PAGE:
Sam Peckinpah spins a hit novelty song into an anti-establishment action movie.
Kris Kristofferson plays a charming and stoic trucker going by the handle “Rubber Duck,” one of a group of independent drivers repeatedly harassed and targeted for extortion by crooked sheriff Ernest Borgnine. When Kris and gang take a break at a truck stop there’s a confrontation and brawl with Borgnine and his deputies. The truckers become fugitives racing to make it across the state line. Ali McGraw plays a photographer who tags along with Kristofferson, and as the convoy rolls into yet more complications and trouble, they start to gather more truckers inspired by their adventure and defiant spirit. Before you know it, the highway is an parade of protesters beyond the horizon and an airing of the grievances on wheels; when asked what they’re protesting each trucker gives a different reason, some have no reason at all other than sticking it to the man, man!
If you’re looking for story and character, keep driving, Convoy has no map or sense of direction and misfires on almost all cylinders. There’s not much beyond the personalities the actors bring with them, and luckily with actors like Kristofferson, Borgnine, Burt Young, Franklyn Ajaye, they do have a lot of instant sympathy, solid presence, and in Kris’ case, leading man looks. But there’s no character development or story for them to work with when they’re not shifting gears. I didn’t find it funny where it’s supposed to be, and thought it got ridiculous where it’s wasn’t supposed to. Ali McGraw apparently joins the convoy for the thrill, but she never seems all that excited unless Kristofferson is romancing her. Frankly they both seem bored and hardly make the impact they were probably hoping for, with McGraw returning to the screen after five years away and Kristofferson going through a low in his musical career.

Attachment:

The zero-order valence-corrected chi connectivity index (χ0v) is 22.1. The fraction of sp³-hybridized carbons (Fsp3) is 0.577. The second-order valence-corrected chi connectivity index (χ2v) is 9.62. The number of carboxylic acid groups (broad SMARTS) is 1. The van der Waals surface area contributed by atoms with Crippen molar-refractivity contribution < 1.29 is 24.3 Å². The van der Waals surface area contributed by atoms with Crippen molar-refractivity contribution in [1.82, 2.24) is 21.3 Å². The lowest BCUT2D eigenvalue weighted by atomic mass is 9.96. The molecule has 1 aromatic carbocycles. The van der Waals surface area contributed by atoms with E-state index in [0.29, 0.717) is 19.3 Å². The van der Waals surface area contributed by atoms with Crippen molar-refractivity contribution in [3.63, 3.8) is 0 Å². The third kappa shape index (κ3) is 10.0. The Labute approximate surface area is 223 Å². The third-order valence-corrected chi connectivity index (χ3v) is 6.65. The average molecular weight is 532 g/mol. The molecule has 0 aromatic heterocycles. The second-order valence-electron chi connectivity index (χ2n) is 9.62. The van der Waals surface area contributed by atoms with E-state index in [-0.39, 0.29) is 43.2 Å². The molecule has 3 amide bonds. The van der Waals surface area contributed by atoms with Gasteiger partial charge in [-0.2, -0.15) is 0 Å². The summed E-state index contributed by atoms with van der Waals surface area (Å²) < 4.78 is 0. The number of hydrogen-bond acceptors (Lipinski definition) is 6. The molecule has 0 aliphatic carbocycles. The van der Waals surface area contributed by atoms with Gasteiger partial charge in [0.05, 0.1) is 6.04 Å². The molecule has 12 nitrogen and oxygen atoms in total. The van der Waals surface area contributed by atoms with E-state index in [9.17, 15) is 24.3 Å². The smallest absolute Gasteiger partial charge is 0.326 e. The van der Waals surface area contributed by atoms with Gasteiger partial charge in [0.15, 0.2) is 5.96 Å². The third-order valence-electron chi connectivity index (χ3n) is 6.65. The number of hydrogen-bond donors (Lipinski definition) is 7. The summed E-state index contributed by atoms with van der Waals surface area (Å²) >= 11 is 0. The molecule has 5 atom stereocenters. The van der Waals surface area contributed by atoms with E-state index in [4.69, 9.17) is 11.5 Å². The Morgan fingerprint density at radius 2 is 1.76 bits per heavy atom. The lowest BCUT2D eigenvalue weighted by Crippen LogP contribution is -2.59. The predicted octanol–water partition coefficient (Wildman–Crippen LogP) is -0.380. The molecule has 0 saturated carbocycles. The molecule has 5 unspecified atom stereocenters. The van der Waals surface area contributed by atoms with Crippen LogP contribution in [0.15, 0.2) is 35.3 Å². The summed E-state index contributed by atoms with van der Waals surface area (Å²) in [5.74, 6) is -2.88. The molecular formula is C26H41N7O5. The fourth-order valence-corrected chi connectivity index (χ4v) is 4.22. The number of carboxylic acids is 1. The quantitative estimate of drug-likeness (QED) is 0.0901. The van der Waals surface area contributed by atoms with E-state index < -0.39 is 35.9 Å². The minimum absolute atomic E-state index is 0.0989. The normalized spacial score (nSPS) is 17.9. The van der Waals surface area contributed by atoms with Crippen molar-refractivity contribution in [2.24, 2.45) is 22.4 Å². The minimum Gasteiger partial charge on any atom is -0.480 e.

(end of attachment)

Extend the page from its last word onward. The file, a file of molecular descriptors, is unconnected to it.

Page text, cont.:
Taken just as a road movie, Convoy looks amazing. The truck footage, chases and crashes are thrilling and captured every which way, including slow motion, lovingly showing you truckers chucking their cargo on the road to make roadblocks, rolling over, totaling cars, putting ice cream trucks and school buses in danger or careening off bridges. Much of the work was done by Peckinpah’s second unit, since at this point he was often incapacitated due to health reasons or substance abuse. And by second unit I mean James Coburn, as if he could get any cooler. The movie treats the truckers as modern day cowboys; they brawl in epic slow motion, and in their rigs prepare for a showdown by lining up next to each other, or help each other squeeze police cars.
When the convoy gets big enough to attract national attention, Governor Seymour Cassell sees his opportunity to befriend the truckers and pretend to be a man of the people. At their meeting, news comes that one of the nicest truckers on his way home to see his new baby, has been imprisoned and beaten by Borgnine, so the ultimate showdown is set. Kristofferson becomes a reluctant hero, can’t stomach the concept of sacrificing one friend for any cause, and pays a high price for his individualism.
Even with all the dumb stuff, Convoy still wasn’t a waste of time, because it added to my Peckinpah tally, and I was curious about his low points and second last movie. Amazingly this was his biggest box office hit, proving that the motivating concept of cashing in on the trucking trend worked, even if it was running on fumes by that point. Convoy works as a wild exploitation flick, and with the decent cast and the visuals, it’s a fun enough novelty, a crazy, cheesy extended music video for the song, an ode to the road.